Difficulty of Project
The higher price tag on this project is mitigated by the fun you will have trying to break things in the most creative way possible. That said:
Wine glasses(36):Find them at a dollar store, Walgreens, Target, or Meijer.
Broken glass is dangerous. Handle it carefully.
Please see the Cost section- they are not necessarily easy to get, but the investment might be worth it.
Approximate Time Required to Complete the Project
This may take a bit longer than most - plan for a few evenings for set-up and a couple of weekends for executing the project. All total: 3-4 weeks.
The project is simply testing the efficacy of common packing materials on breakability.
The goals are to establish a ‘breakability index’ – basically to assess how much damage is done to fragile objects in different circumstances. Once this is done, the damage incurred in different ‘shipping’ situations --perhaps falling off a truck, or simply rough handling-- will be measured as it applies to champagne flutes. Three separate packing materials will be tested.
- Small shipping boxes
- Bubble wrap
- Packing peanuts
- Wine glasses
Anything that cannot be found at a typical pharmacy can be ordered online. Please see the bilbliography/links section for ordering materials online.
In today’s era of Ebay, craigslist, and internet shopping, sending products carefully and in an ecologically sound manner has become a primary concern. While this project doesn’t directly address the ecological concerns directly, this can still be a consideration when paired with the effectiveness of packaging materials.
This is fundamentally an Engineering question: what type of materials are best suited to different impact situations? Which will cushion the blow and maintain the integrity of the contents best?
- What are common packaging materials made of?
- How does geometry affect structural integrity?
- What are common ‘impact’ situations when shipping products?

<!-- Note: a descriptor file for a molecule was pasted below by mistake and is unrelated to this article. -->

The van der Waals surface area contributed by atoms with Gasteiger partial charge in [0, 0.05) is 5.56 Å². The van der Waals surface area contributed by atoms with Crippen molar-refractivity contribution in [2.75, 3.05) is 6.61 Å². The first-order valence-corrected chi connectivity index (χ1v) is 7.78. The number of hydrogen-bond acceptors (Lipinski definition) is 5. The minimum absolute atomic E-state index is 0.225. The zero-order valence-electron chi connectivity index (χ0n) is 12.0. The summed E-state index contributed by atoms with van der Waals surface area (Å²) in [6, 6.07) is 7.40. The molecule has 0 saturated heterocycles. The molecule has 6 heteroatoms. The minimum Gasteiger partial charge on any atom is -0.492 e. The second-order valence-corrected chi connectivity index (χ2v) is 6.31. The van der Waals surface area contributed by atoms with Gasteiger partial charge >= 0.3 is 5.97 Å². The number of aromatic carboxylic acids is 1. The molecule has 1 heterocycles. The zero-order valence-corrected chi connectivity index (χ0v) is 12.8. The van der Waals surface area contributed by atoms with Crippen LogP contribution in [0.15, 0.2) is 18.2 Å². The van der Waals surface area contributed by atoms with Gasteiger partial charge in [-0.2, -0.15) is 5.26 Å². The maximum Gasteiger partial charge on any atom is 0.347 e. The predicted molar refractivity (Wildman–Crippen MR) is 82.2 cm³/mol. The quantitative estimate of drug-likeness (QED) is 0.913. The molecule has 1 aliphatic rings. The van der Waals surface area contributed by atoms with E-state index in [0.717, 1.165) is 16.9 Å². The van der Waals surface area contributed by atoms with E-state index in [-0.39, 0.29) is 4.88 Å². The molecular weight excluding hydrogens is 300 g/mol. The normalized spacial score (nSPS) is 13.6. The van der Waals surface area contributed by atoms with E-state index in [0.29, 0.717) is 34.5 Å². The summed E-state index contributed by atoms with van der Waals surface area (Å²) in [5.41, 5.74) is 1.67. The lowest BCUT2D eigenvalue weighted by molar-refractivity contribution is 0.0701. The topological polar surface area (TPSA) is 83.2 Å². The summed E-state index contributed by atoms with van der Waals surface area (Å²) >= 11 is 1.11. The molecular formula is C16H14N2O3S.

- How do products get shipped across the country or overseas?
- What are the densities of various packaging materials, and how does that affect cost?
- What are the ecological impacts of various packaging materials on the environment?
Terms, Concepts and Questions to Start Background Research
Shipping, impact, damage index, geometry, Styrofoam, CFC’s, environmental impact, recycling.
- First, you will need to design your own ‘breakability index”: assign a numerical value to how much damage was done to the champagne flutes. You could do this in a number of ways: how many pieces the glass was broken into, how much of the glass remains intact, etc. The project allows for 9 extra glasses to break ahead of time to help you determine your index. It is suggested you make a ‘damage scorecard’ with a scale of 0-10, 0 being no damage and 10 being maximum damage.
- Outside of the 9 ‘index’ glasses, you have 27 remaining.
- Select three ‘impact situations’- perhaps thrown out of a moving vehicle, dropped from a second story window- whatever you like. Be creative.
- For each impact situation, you will use 3 glasses in three boxes for all three packaging materials. It is handy to think of this as a rule of 3s “3-3-3”.
- Package 3 glasses in foam pellets, three in newspaper, and three in bubble wrap, and seal your boxes shut with packaging tape.
- Take these 9 boxes and subject them to an impact situation.
- CAREFULLY (Use gloves!) open the boxes and assess the damage, using the ‘damage index that you designed.
- Average the damage impact scores: for example, if the three bubble wrap glasses had damage scores of 0, 2, and 4, the average damage for bubble wrap would be 2.
- Repeat the procedure for the remaining 2 impact situations.
- Graph your data, and don’t forget to take pictures for your science fair board!
It is always a good idea to photo-document the process of your experiment for your science fair board! It may also be wise to explain how you assessed damage- a printout of your ‘damage index’ would be a great way to explain to your audience how you designed the experiment.